Our nation’s two major political parties, the Labor Party and the Liberal Party, inevitably differ on policy issues and approaches. Regardless of whether we are on team red or team blue, however, we all love our country.
Whether our party is in government or in opposition, there is no higher duty than working in a bipartisan manner to keep Australia safe. National security is an issue beyond politics.
Australians expect us to put aside internal party politics in the national interest. We are living in precarious times.
As both the Prime Minister and Defence Minister have noted, today we confront the most challenging strategic circumstances since the Second World War. Mr Albanese and Mr Marles have not made this characterisation lightly. Their statements are informed by the best intelligence as well as what every Australian is witnessing with their own eyes.
In AUKUS, we have embarked upon the great endeavour of securing peace through deterrence. Core to deterring aggression is working with the US and UK to develop an array of advanced defence capabilities, including Australia’s acquisition of a fleet of conventionally armed nuclear-powered submarines.
In bolstering our defence capabilities, Australia will make a necessary and important contribution to the efforts of a network of nations committed to maintaining peace and stability.
AUKUS is a multigenerational mission. And its success requires nothing less than an enduring bipartisanship among the major parties of our three countries. Prior to the last election, the Labor Party commendably committed to carrying forward the work of AUKUS. And the Coalition has naturally provided bipartisan support as AUKUS’s author.
Regrettably, we now hear that there are moves afoot among more than 40 local ALP branches and parts of your party’s rank-and-file to oppose the AUKUS security pact and even call for its abolition. We have heard AUKUS labelled “monstrous” amid claims that it “contributes to a regional arms race”.
And yet, we cannot ignore the facts. Whether it is in Eastern Europe or the Indo-Pacific, we are again reckoning with the unpeaceful. Authoritarian regimes have become emboldened and willing to use deception, coercion and force to exert influence and achieve their national ambitions at the expense of global peace and stability which has been the motor of human progress and prosperity.
As we know from history – distant and near – the inability of democratic nations to deter and respond to militarised and aggressive authoritarian regimes is the greatest threat to peace.
For our country, AUKUS is our best chance to safeguard Australians today and tomorrow so the horrors experienced by our forebears remain confined to the history books. It is hardly controversial to state that some rank-and-file members of the Labor Party have a strong anti-American sentiment. Others are opposed to Australia acquiring nuclear-powered submarines, given the Labor Party’s historic anti-nuclear proliferation stance. These positions, however, are the result of vested interests and symbolism, rather than the national interest and pragmatism.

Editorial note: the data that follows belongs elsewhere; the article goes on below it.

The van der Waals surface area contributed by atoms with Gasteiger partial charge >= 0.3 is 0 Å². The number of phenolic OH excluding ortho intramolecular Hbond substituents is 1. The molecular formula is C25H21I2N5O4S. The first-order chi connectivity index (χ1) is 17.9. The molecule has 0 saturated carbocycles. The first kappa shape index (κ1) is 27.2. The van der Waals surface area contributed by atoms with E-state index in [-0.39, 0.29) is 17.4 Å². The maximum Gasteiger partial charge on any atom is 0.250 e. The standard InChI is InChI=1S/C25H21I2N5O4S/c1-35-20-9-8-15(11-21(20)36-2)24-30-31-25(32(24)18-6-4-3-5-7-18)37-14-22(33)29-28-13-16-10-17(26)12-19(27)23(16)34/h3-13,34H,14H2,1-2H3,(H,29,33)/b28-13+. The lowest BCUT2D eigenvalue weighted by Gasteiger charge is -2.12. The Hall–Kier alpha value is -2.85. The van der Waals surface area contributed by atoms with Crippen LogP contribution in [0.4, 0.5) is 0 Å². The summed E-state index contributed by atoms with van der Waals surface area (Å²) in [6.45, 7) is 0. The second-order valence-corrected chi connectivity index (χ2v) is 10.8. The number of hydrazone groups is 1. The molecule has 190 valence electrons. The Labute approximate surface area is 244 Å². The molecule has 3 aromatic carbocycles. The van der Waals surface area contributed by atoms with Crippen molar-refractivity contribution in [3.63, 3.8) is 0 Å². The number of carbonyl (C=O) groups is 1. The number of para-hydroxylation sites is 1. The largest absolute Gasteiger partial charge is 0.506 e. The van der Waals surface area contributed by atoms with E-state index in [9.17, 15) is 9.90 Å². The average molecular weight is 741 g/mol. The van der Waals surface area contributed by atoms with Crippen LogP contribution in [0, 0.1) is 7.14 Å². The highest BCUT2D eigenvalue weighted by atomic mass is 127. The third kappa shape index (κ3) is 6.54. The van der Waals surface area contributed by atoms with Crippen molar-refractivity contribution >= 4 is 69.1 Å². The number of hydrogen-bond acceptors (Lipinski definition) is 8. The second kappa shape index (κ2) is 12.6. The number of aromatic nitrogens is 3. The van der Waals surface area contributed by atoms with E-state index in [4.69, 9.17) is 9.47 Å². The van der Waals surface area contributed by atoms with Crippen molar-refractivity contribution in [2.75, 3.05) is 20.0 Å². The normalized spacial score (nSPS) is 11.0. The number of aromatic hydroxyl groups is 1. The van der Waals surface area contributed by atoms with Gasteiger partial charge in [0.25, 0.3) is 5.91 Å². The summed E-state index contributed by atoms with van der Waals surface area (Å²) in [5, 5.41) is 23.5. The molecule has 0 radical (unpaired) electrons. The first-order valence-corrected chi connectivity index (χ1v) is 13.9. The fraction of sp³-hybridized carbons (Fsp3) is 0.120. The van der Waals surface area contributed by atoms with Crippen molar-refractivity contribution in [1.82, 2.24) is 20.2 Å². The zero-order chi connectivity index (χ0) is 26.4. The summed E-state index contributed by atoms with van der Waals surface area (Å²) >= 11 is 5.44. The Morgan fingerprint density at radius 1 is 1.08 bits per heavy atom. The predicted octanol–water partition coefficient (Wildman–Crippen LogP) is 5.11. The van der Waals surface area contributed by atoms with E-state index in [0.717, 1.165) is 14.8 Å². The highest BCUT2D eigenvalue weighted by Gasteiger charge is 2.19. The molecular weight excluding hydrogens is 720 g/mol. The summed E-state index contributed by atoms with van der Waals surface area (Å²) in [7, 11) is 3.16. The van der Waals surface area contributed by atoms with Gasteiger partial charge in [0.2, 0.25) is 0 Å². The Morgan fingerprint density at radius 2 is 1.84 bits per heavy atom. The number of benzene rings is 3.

Sadly, we saw the culmination of this approach last week when Labor chose to recognise Israel’s West Bank settlements as “occupied Palestinian territories” and “illegal under international law” – a move which, while appealing to parts of the Labor Party, is nonetheless antithetical towards advancing a lasting two-state solution. For the security of our nation, we cannot afford to have Labor factionalism determine foreign or defence policy.
The same goes for energy policy. The Labor Party’s pre-election commitment to AUKUS and Australia’s acquisition of nuclear-powered submarines comes with an obligation to dispose of nuclear waste and the reactors, come their end-of-life, on our shores. In this, Labor has given licence to a discussion on the development of a domestic nuclear-power industry – one which builds on the work of ANSTO and the more than 60-year-old Lucas Heights nuclear reactor.
The time has come to cast aside antiquated thinking on nuclear power – just as more than 50 other countries are doing – and discuss the undeniable benefits of new small and micro modular reactors. If this technology can power our submarines, it can surely help power our nation too – as a companion to renewables, not a competitor.
Nuclear is the only credible and proven source of power to allow Australia to reach net-zero emissions. For the sake of our children and theirs in turn, a bipartisan embrace of nuclear power will deliver a better environment, cheaper electricity and more reliable power in the years ahead.
In writing to you today ahead of your national conference, I appeal to the best nature of Labor Party members to vote down those motions which oppose AUKUS. In these times, we all need to put the national interest ahead of sectional interests; the safety and security of our nation ahead of factional fights. We need to send a message to our allies and any adversary that when it comes to national security, the Australian parliament stands united. In that spirit, let the Labor Party and the Liberal Party stand together in our support of AUKUS and our determination to deter aggression and maintain peace.
If we can do that, then I am sure we can begin to see the benefits of AUKUS in not just ensuring our national security but also in helping to shore-up our energy security and achieve our environmental goals too.